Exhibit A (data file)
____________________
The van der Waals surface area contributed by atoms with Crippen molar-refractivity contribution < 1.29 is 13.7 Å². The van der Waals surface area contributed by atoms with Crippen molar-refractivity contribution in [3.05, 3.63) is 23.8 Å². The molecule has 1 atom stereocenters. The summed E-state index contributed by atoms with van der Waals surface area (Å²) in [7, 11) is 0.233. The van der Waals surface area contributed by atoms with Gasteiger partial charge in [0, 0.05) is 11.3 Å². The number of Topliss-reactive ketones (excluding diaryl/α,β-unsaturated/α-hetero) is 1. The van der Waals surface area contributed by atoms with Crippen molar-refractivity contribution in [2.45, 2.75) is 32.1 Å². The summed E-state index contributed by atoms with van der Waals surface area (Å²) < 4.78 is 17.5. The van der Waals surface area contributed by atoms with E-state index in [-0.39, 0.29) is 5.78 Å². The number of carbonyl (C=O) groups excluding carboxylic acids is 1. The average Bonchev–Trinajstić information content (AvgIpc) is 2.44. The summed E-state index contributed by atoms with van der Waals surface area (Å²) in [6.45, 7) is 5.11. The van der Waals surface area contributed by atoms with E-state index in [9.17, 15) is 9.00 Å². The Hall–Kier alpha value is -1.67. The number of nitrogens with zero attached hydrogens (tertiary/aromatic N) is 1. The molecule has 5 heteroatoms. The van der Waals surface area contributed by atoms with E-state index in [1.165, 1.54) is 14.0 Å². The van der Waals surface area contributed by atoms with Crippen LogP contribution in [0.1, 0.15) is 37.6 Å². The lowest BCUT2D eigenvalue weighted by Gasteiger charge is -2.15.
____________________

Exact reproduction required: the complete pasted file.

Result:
The van der Waals surface area contributed by atoms with Crippen molar-refractivity contribution < 1.29 is 13.7 Å². The van der Waals surface area contributed by atoms with Crippen molar-refractivity contribution in [3.05, 3.63) is 23.8 Å². The molecule has 1 atom stereocenters. The summed E-state index contributed by atoms with van der Waals surface area (Å²) in [7, 11) is 0.233. The van der Waals surface area contributed by atoms with Gasteiger partial charge in [0, 0.05) is 11.3 Å². The number of Topliss-reactive ketones (excluding diaryl/α,β-unsaturated/α-hetero) is 1. The van der Waals surface area contributed by atoms with Crippen molar-refractivity contribution in [2.45, 2.75) is 32.1 Å². The summed E-state index contributed by atoms with van der Waals surface area (Å²) < 4.78 is 17.5. The van der Waals surface area contributed by atoms with E-state index in [-0.39, 0.29) is 5.78 Å². The number of carbonyl (C=O) groups excluding carboxylic acids is 1. The average Bonchev–Trinajstić information content (AvgIpc) is 2.44. The summed E-state index contributed by atoms with van der Waals surface area (Å²) in [6.45, 7) is 5.11. The van der Waals surface area contributed by atoms with E-state index in [9.17, 15) is 9.00 Å². The Hall–Kier alpha value is -1.67. The number of nitrogens with zero attached hydrogens (tertiary/aromatic N) is 1. The molecule has 5 heteroatoms. The van der Waals surface area contributed by atoms with E-state index in [1.165, 1.54) is 14.0 Å². The van der Waals surface area contributed by atoms with Crippen LogP contribution in [0.1, 0.15) is 37.6 Å². The lowest BCUT2D eigenvalue weighted by Gasteiger charge is -2.15.